Anti-Bacterial Agents , Carbapenems , Pyelonephritis , Urinary Tract Infections , Administration, Intravenous , Administration, Oral , Adult , Anti-Bacterial Agents/administration & dosage , Anti-Bacterial Agents/adverse effects , Anti-Bacterial Agents/therapeutic use , Carbapenems/administration & dosage , Carbapenems/adverse effects , Carbapenems/therapeutic use , Double-Blind Method , Drug Resistance, Multiple, Bacterial , Ertapenem/administration & dosage , Ertapenem/adverse effects , Ertapenem/therapeutic use , Humans , Pyelonephritis/drug therapy , Urinary Tract Infections/drug therapy , Urinary Tract Infections/microbiology
J Microbiol Immunol Infect ; 55(2): 215-224, 2022 Apr.
Article in English | MEDLINE | ID: covidwho-1274336


BACKGROUND/PURPOSE: Streptococcus pneumoniae causes pneumonia and other invasive diseases, and is a leading cause of mortality in the elderly population. The present study aimed to provide current antimicrobial resistance and epidemiological profiles of S. pneumoniae infections in Taiwan. METHODS: A total of 252 nonduplicate S. pneumoniae isolates were collected from patients admitted to 16 hospitals in Taiwan between January 2017 and December 2019, and were analyzed. The minimum inhibitory concentration of antibiotics was determined using the Vitek 2 automated system for antimicrobial susceptibility testing. Furthermore, epidemiological profiles of S. pneumoniae infections were analyzed. RESULTS: Among the strains analyzed, 88% were recognized as invasive pneumococcal strains. According to the Clinical and Laboratory Standards Institute criteria for non-meningitis, the prevalence of penicillin-non-susceptible S. pneumoniae demonstrated a declining trend from 43.6% in 2017 to 17.2% in 2019. However, the rate of penicillin-non-susceptible S. pneumoniae was 85.7% based on the criteria for meningitis. Furthermore, the prevalence of ceftriaxone-non-susceptible S. pneumoniae was 62.7% based on the criteria for meningitis. Isolates demonstrated higher susceptibility toward doripenem and ertapenem than toward meropenem and imipenem. An increased rate of non-susceptibility toward levofloxacin was observed in southern Taiwan (15.1%) and elderly patients (≥65 years; 11.4%). Most isolates were susceptible to vancomycin and linezolid. CONCLUSION: Empirical treatment with ceftriaxone monotherapy for pneumococcal meningitis should be carefully monitored owing to its high non-susceptibility rate. The susceptibility rates of most isolates to penicillin (used for treating non-meningitis pneumococcal diseases), carbapenems (ertapenem and doripenem), respiratory quinolones (moxifloxacin and levofloxacin), vancomycin, and linezolid suggested the potential of these antibiotics in treating pneumococcal diseases in Taiwan.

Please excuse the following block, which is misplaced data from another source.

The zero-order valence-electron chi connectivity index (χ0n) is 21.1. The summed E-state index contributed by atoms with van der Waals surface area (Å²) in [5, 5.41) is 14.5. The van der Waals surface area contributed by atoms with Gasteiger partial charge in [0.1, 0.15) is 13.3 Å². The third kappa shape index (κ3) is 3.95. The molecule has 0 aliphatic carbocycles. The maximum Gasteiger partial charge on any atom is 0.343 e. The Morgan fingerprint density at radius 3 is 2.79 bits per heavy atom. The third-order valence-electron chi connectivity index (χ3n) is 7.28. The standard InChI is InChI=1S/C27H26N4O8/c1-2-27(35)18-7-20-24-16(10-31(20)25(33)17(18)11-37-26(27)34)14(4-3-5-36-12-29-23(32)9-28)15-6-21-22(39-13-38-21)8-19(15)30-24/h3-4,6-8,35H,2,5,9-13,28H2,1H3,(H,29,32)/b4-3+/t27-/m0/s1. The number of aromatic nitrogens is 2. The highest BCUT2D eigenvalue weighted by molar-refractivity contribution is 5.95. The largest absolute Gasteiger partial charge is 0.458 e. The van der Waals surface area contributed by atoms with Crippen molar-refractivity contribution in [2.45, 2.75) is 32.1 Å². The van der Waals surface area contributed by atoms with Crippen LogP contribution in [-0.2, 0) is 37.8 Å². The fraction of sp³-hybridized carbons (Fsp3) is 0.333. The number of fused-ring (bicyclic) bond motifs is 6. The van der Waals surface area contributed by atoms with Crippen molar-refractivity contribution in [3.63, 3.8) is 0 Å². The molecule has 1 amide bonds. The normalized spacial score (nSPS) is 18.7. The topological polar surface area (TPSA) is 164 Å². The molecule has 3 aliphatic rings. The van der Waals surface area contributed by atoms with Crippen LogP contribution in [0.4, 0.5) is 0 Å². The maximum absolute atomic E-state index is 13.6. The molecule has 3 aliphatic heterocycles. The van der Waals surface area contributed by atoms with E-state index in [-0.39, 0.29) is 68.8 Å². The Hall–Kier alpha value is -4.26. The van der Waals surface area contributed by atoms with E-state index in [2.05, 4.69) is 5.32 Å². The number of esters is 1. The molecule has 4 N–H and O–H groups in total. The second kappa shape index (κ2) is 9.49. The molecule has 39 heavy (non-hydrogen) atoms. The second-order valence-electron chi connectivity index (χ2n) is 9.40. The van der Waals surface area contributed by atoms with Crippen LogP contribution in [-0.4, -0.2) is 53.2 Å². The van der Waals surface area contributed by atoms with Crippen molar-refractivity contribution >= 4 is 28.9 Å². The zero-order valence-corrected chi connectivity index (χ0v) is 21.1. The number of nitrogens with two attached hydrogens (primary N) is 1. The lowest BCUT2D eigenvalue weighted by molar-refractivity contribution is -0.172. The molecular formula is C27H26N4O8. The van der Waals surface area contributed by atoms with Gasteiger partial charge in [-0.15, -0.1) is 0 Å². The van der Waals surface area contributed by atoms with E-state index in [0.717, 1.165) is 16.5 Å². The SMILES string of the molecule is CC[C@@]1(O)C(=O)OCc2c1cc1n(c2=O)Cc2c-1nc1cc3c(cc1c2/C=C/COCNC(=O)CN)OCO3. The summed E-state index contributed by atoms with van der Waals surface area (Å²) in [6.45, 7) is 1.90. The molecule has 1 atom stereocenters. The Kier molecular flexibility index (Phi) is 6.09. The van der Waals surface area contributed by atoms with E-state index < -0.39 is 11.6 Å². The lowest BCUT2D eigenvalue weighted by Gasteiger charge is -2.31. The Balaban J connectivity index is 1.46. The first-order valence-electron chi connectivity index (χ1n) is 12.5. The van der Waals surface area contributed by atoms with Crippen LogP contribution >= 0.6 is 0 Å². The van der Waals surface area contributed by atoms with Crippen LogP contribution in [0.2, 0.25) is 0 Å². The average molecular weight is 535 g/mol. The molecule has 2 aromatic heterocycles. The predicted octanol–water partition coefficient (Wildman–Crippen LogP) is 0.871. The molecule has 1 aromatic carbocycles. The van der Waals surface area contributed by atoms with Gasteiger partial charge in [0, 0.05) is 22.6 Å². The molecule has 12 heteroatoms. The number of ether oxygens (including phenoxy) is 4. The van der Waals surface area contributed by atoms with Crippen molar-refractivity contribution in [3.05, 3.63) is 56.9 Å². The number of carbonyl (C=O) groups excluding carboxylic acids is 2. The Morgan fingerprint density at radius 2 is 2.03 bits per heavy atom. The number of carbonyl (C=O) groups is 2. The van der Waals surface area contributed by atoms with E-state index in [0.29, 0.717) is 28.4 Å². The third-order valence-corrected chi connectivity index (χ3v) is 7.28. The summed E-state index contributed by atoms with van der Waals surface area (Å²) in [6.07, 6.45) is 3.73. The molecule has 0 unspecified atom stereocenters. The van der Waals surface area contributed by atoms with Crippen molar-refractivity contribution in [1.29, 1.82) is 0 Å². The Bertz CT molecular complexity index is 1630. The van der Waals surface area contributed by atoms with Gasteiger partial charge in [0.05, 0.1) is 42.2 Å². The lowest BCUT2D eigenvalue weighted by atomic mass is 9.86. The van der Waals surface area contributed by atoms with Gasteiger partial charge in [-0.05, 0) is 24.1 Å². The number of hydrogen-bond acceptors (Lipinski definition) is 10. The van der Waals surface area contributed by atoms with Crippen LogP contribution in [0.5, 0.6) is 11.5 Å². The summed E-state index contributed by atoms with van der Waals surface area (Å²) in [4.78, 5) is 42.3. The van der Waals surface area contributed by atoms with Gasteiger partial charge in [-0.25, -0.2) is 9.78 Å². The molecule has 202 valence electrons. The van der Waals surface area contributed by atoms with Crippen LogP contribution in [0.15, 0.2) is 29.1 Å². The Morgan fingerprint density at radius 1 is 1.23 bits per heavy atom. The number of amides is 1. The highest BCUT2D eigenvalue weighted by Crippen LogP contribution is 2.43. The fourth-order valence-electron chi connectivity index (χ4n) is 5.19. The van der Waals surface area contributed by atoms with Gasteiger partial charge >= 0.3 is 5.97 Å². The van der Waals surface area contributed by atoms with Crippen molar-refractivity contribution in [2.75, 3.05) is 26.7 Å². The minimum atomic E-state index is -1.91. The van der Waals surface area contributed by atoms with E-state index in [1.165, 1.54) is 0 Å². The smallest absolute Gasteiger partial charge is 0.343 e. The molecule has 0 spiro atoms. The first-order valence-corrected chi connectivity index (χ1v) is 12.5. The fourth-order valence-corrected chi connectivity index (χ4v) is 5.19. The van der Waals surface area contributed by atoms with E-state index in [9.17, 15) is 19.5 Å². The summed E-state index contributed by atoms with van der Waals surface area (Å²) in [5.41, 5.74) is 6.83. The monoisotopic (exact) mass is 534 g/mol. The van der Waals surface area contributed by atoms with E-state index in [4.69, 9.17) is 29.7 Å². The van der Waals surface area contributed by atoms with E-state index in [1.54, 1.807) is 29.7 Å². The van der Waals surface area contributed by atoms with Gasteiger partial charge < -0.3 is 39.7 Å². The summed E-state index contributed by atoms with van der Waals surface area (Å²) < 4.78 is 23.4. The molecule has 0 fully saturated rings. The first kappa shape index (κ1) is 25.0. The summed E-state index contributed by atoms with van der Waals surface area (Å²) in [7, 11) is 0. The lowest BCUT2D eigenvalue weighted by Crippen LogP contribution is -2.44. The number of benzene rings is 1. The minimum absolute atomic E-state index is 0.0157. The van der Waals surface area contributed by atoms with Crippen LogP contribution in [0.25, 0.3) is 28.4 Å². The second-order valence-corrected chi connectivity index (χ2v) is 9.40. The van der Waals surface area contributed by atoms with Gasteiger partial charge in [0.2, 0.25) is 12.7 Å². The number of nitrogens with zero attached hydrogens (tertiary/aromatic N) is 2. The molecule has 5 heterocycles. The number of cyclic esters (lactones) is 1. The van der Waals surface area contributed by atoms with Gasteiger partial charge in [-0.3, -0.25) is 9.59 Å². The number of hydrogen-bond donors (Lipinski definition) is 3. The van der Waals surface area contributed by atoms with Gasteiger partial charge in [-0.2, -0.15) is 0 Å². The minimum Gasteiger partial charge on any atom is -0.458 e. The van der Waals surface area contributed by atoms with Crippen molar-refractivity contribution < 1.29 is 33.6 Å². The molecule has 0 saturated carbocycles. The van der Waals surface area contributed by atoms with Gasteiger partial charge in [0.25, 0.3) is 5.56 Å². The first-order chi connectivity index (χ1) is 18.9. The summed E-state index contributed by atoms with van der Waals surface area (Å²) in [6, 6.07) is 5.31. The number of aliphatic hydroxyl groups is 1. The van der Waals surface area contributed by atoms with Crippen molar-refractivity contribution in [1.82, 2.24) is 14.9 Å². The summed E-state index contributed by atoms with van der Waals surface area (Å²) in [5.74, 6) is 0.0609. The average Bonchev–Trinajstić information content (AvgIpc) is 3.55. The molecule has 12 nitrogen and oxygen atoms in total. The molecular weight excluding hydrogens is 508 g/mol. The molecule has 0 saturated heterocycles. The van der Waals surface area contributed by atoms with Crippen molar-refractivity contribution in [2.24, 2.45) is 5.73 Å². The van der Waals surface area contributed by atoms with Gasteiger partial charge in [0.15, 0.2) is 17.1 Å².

Meningitis, Pneumococcal , Pneumococcal Infections , Aged , Anti-Bacterial Agents/pharmacology , Anti-Bacterial Agents/therapeutic use , Ceftriaxone/pharmacology , Doripenem/therapeutic use , Drug Resistance, Bacterial , Ertapenem/therapeutic use , Humans , Levofloxacin/therapeutic use , Linezolid/therapeutic use , Meningitis, Pneumococcal/drug therapy , Microbial Sensitivity Tests , Penicillins/pharmacology , Penicillins/therapeutic use , Pneumococcal Infections/drug therapy , Pneumococcal Infections/epidemiology , Streptococcus pneumoniae , Taiwan/epidemiology , Vancomycin/pharmacology